Yet instead of imposing some serious limits on who can use these platforms, parents are told to “ask your kids how they feel” about social media and “ask them what they’re looking at and doing online.” This shifts the burden of proof of harm to parents, who must assess the risk with only limited information from the companies that create and manage these platforms. An across-the-board, enforceable age limit would place the burden where it belongs: on the companies that have allowed children free rein on platforms designed for use by adults. 

The objections to raising the age limit for social media are easy to predict:

It would be impossible to enforce.

In fact, age-verification systems of many types are already available and could easily be used for this purpose. No, liquor laws did not automatically end underage drinking, and there will always be people who subvert the law to their own ends. But just because some people evade a law doesn’t make it wholly ineffectual or unworthy of having on the books. 

Fears about social media are just this generation’s version of a moral panic.

No one wants to be labeled their generation’s Mrs. Grundy. In the 1980s, former second lady Tipper Gore and her Parents Music Resource Center were pilloried as priggish censors for arguing that warning labels should be placed on albums with explicit lyrics. Today, we live in a world where those warning labels are still there, but groups such as Migos perform “Bad and Boujee” (sample lyrics: “F***in’ on your b****, she’s a thot, thot. Cookin’ up dope in the crockpot”) on daytime talk shows such as Ellen while the middle-aged ladies in the audience dance along, albeit to a song with every other word bleeped out for viewers at home.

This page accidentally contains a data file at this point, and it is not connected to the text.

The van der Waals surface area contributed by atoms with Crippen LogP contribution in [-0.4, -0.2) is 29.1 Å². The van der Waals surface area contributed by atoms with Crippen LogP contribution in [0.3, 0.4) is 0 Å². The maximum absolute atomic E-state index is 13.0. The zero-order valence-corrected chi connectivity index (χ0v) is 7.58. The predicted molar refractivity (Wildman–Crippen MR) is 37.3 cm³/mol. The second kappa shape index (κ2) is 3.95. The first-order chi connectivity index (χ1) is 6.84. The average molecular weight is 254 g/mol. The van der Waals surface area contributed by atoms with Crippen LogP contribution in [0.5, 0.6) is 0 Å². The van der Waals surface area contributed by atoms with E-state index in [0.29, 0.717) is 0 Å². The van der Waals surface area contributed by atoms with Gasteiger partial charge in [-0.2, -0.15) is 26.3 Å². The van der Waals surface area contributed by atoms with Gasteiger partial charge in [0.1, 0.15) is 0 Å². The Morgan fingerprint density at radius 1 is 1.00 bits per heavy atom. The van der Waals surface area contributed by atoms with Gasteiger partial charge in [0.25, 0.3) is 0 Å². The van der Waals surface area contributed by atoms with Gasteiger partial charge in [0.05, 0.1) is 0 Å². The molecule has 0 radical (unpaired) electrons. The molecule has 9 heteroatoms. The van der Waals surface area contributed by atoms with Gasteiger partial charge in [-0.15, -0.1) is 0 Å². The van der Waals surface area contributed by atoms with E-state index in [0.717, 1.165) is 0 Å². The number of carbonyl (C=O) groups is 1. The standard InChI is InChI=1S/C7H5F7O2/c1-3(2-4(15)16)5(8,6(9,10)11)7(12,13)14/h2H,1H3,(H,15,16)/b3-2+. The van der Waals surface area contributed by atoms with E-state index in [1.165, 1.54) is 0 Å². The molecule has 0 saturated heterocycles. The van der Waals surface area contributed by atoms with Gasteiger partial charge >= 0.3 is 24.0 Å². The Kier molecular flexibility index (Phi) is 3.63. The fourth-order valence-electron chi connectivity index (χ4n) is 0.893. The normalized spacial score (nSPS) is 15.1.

The lesson here isn’t that moral panics quash free expression; it’s that cultures change, but not always for the better. It’s important to recognize when the change is going in the wrong direction and to do something about it. 

Enforceable age limits for social-media use would not require censorship. Instead, it would treat social media as technology companies have long claimed they want us to treat their technologies: as tools. Like an automobile, social media have both benefits and serious potential risks if used irresponsibly. Age limits would treat social-media platforms as tools that require some maturity and training to operate. Such forms of regulation are apolitical but would help parents in their efforts to keep kids safe, as driver’s licensing and seat-belt and liquor laws do. 

Age-limit laws unfairly restrict kids from using something that is useful for them in connecting with others.

Can a 16-year-old use social media responsibly and beneficially? Perhaps, depending on the platform and depending on the child.